Third, the generalization of digitalized competences is related to the ‘connectivity paradox’. Lojeski and Reilly (2020) stated that “the more connected we become, the more isolated we begin to feel” (p. 8). In the same vein, Leonardi and Neeley (2022) pointed out that “ironically, the digital tools that allow people to work together across time and space create a new problem: psychological separation.” (p. 198-199). Thus, leadership strategies should enhance substantive human relations among the employees and establish rules that avoid abusing employees’ reachability by invading individual private time and space, setting boundaries that protect family and private life. Therefore, leaders have to be competent in cultivating their digital presence, and three components are quite relevant: sending updates instead of waiting, creating a sense of curiosity in the receivers, and communicating on the receivers’ timeline instead of on the leader’s (Leonardi & Neeley, 2022). These authors have described a number of skills in the areas of collaboration, computation, and change. When examining them in detail, we find digital as well as “digitalized” competences, according to our terminology.

However, dealing with digitalization requires going beyond competences used to work with technologies. It is also crucial to develop a mindset by building on the new skills to transform the way the world is seen and change behaviors (Leonardi & Neeley, 2022). This mindset is essential in fostering one’s capabilities to work in a digitalized world. When workers face a robotization or digitalization process, they often fear that the machines or digital devices will make them lose their jobs. On many occasions, this is not a valid fear. Their jobs will probably take on a transformed format, not performed by robots, but by other humans who have developed a digital mindset. Therefore, training and lifelong learning are necessary to maintain employability, and the acquisition of the new digitalized competences is crucial in this process.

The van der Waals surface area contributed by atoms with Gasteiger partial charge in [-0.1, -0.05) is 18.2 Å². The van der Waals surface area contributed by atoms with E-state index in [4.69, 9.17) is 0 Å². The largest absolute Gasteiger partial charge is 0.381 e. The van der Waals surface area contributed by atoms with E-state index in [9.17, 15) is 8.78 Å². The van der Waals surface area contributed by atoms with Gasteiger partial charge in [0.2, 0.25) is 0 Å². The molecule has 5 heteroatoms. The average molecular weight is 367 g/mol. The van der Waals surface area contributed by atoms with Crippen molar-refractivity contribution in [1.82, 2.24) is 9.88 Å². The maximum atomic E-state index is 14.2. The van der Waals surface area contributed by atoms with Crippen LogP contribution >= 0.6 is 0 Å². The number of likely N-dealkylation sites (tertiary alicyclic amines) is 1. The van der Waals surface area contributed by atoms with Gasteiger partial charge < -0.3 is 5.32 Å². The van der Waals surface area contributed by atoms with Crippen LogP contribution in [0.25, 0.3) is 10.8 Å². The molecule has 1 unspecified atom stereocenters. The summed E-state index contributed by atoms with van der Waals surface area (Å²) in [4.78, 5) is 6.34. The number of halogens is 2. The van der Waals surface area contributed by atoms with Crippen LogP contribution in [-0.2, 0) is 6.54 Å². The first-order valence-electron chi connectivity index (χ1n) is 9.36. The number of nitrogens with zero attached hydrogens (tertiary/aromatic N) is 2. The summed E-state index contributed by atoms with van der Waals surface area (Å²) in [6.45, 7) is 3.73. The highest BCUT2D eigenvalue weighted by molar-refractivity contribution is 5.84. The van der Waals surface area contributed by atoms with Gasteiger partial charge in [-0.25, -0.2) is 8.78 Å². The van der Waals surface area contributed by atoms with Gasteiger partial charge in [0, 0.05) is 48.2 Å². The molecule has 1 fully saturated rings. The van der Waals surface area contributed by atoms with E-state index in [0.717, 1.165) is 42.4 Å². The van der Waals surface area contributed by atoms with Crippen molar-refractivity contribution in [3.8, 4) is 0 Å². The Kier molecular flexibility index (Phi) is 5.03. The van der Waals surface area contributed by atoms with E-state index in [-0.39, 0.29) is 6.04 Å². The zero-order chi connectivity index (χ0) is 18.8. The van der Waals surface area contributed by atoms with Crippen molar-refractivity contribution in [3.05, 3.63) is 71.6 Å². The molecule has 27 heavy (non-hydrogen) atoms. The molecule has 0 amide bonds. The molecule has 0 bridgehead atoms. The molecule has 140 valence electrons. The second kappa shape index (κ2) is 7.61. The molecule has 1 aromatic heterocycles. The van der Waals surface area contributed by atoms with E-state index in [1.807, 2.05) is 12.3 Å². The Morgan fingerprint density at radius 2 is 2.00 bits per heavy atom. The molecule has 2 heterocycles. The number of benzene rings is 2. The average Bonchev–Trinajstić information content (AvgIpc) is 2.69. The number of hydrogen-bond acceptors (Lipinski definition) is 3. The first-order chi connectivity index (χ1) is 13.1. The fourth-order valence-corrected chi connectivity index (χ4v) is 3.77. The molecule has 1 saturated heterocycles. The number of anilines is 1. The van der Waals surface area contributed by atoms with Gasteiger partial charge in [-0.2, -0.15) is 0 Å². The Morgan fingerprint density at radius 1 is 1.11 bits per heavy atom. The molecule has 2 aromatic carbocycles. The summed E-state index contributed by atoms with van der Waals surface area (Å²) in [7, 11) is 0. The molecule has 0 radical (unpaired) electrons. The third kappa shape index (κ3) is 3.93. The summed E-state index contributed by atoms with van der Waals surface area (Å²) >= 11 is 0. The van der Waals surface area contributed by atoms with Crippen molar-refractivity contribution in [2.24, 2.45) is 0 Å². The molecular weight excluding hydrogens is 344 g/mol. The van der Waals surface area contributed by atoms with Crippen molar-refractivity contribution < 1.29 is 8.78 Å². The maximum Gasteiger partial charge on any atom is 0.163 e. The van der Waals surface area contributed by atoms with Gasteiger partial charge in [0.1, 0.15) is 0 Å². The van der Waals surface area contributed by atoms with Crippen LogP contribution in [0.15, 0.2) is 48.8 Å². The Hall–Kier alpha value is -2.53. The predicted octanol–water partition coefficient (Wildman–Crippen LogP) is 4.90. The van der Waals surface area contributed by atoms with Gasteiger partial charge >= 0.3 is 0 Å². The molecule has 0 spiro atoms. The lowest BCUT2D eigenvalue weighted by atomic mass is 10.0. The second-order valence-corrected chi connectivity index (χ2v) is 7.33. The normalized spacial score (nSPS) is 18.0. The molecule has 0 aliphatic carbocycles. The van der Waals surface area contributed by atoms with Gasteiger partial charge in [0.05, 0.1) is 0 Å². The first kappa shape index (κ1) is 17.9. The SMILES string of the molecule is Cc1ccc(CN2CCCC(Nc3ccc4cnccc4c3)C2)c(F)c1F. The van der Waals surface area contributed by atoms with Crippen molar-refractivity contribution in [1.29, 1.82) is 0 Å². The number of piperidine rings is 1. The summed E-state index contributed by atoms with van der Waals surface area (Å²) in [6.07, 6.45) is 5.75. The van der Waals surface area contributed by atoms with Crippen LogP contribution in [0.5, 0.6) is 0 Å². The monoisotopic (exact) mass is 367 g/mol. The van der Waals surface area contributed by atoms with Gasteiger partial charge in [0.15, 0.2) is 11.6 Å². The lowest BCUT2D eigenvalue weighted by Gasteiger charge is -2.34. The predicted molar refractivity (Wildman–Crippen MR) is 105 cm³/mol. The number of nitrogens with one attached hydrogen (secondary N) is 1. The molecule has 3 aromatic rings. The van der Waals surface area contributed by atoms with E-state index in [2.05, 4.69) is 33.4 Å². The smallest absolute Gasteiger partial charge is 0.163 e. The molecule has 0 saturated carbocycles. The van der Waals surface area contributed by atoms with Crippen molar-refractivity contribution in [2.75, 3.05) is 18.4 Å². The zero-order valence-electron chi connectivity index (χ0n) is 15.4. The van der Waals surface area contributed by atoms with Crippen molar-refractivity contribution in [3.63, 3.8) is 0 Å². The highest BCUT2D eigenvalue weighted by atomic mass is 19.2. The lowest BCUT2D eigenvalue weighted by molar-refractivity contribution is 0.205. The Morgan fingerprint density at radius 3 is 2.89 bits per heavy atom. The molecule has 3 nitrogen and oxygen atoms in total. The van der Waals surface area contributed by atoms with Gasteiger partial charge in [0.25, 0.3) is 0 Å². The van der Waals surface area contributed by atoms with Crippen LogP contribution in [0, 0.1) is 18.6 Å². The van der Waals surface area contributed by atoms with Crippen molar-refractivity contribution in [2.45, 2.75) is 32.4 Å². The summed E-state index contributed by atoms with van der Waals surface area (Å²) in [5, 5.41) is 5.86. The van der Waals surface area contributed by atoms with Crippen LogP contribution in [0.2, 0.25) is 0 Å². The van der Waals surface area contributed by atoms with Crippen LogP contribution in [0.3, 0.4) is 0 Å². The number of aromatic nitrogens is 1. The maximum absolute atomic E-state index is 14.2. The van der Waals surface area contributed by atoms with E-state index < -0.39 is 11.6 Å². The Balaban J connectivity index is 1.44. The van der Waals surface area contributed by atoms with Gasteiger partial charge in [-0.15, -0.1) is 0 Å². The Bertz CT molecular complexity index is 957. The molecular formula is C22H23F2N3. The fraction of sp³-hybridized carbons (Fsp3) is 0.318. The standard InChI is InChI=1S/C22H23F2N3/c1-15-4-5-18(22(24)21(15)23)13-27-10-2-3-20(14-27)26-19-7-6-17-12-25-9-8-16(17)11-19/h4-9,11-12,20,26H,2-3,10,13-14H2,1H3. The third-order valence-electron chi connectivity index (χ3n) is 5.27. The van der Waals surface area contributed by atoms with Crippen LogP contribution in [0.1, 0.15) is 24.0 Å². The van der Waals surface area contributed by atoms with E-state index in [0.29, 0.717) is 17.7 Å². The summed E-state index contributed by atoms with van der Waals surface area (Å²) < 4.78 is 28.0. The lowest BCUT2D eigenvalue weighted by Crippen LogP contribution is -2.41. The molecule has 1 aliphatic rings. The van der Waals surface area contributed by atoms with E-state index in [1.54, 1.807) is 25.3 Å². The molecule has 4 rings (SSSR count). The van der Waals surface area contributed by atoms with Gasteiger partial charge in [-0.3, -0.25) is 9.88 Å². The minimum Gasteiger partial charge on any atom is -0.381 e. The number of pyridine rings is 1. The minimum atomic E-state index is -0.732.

Future Research

The consideration of digitalized competences is a significant challenge for research in Work and Organizational Psychology. For more than a century, psychology in general, and Work and Organizational Psychology in particular, have been developing scientific knowledge that has made it possible to understand not only the behavior of human beings in organizations and at work, but also the design of tools, methodologies, and interventions to improve production processes and workers’ well-being. Although there may be general laws about behavior, this scientific progress has largely been based on the context where it occurred. That is, it is context dependent. The scientific background achieved in Work and Organizational Psychology has largely been based on a context that required workers and professionals whose skills were not digitalized. Therefore, the existence of a mismatch between a reality that is being transformed by digitalization and the prevailing scientific knowledge is quite likely. There is a change in the nature of the competences required, even in the transversal skills used by workers. Examples would be the aforementioned literacy and communication skills. The transformation is widespread and goes beyond adding a few digital skills. The change is deeper. Many of the usual tasks are going to be done (and are already being done) in a different way through digitalized skills. This requires a profound change in our investigation efforts as well, opening up new opportunities to rethink the research areas in Work and Organizational Psychology and respond appropriately to a new context.